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These 5 Things Hold You Back From Success

These 5 Things Hold You Back From Success

So you want to let go of some of the stuff that is holding you back from success?

You can and will make the changes you need to make–and it can be easier than you think.

As a life coach, there is one thing I know for sure: success is relative.  Everything is relative.  We all have different rules and meaning for feeling particular ways.  We must know what our definitions of success are, and we must know key behaviors and points of focus to avoid.

Here is what to let go of if you want to feel better, look better and have a more successful life (in all areas).

1.  Let go of the need to be “right” and get perspective.

I see over and over that the need to be right often destroys relationships and happiness.

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Everyone has a perspective.  You will be surprised that a little validation of someone’s feelings and point of view will take you a long way.

You will feel more supported, loved and have an easier flow in your relationships if you simply let go of the need to be right all the time.

2.  Let go of routine and bring in variety.

Believe it or not, one common pattern that holds people back is routine.

Building good habits can be very productive.  But in life, nothing is constant.  Nothing is permanent.  You must be able to move and go with the flow.  Build that muscle.  It will make you stronger.

The more you get used to variety and become more agile in your nature, the more you can move with the challenges of life.  Trust me, they will come.  Let go of the need to do the same routine and change it up.

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3.  Let go of anger and move through it.

We all pretty much know this one.  Anger leads to illness and it destroys lives.  But anger has a million different faces.

Anger creates separation between you and others.  It also creates separation within yourself.

I know how anger feels and it is not easy to switch off.  You can’t fight anger.  You have to dance with it.  You have to face it and work with it.  Anger can be hidden and show up as passive aggressive behavior, and it can also come out as rage.

One simple rule when it comes to letting go of anger:

When you experience anger, face it and, let it show you what the real message is.  There is something there.  You may not want to see it, but it is a process of awareness and when you move through it, the reward is worth it!

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4.  Let go of that heavy baggage and embrace the present moment.

We only really have what is in front of us now.  The funny thing is that we are pretty much always playing this movie in our minds that has nothing to do with the moment we are in.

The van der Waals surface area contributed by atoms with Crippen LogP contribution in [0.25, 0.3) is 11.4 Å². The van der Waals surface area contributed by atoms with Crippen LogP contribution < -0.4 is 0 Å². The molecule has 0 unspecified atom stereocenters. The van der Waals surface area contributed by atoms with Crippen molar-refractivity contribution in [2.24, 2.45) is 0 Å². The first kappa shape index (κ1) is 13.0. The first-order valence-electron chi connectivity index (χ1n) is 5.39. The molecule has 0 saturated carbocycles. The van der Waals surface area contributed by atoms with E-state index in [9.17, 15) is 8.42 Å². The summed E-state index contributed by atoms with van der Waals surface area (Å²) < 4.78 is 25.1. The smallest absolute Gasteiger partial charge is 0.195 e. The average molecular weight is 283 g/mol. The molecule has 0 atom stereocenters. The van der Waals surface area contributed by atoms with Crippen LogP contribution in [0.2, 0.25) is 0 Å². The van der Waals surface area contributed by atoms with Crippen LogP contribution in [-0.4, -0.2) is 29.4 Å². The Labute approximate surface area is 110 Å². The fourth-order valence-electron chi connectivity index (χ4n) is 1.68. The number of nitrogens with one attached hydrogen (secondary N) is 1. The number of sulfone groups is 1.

We are remembering past memories, fears, creating stories that haven’t even happened yet, and we are somewhere else in our minds most of the time.

You can spend your whole life trying to get rid of baggage.

Or, you can simply bring it back to the moment, every moment.  It’s as simple as that.  Focus on what is in front of you–what is really happening and what you really want in this moment.  Right now.

5.  Let go of resistance and focus on what you want.

Actually, the reality is that there is no way to eliminate stress.  Stress will always be here.  Everyone will experience stress.  The whole world is trying to figure out how to eliminate it and it is a part of life!

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What I really am suggesting here is similar to my point above about baggage.  Let go of that need to hold on to all the “stuff.”

I coach my clients who are under major life stress to first accept, then to strategize and then to take action.  The main thing to let go of here is resistance that you are creating against the thing that you don’t want.

When you experience stress—any stress—what that is really telling you is that you want to move against or away from something.

So start to focus on what you do want.  Bring in the details, the feelings and what you would do if you got it.  Change focus.  If you are stressed about a relationship or a deadline at work, ask yourself what you do want and immediately focus on that.

We are all currently in a process.  Embrace it.  It is for your highest good.  Anything you face— the good, the bad and the ugly are teaching you to be a better, more loving and ultimately more accepting person.

One last point:  There is nothing wrong with you.  Think about all the lessons you have learned in your life.  Some were hard, some came easy and some will take your whole life to learn.  Let go of the judgments you place on other people as they are learning these life lessons—and most importantly the judgment you place on yourself.

I help my coaching clients overcome major life challenges and almost always end up coming back to self-acceptance, self-love and self-connection.  If you are reading this, you are on the right track.  Keep going and let me know how it goes.

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Last Updated on July 8, 2020

How to Prevent Decision Fatigue From Clouding Your Judgement

How to Prevent Decision Fatigue From Clouding Your Judgement

What is decision fatigue? Let me explain this with an example:

When determining a court ruling, there are many factors that contribute to their final verdict. You probably assume that the judge’s decision is influenced solely by the nature of the crime committed or the particular laws that were broken. While this is completely valid, there is an even greater influential factor that dictates the judge’s decision: the time of day.

In 2012, a research team from Columbia University[1] examined 1,112 court rulings set in place by a Parole Board Judge over a 10 month period. The judge would have to determine whether the individuals in question would be released from prison on parole, or a change in the parole terms.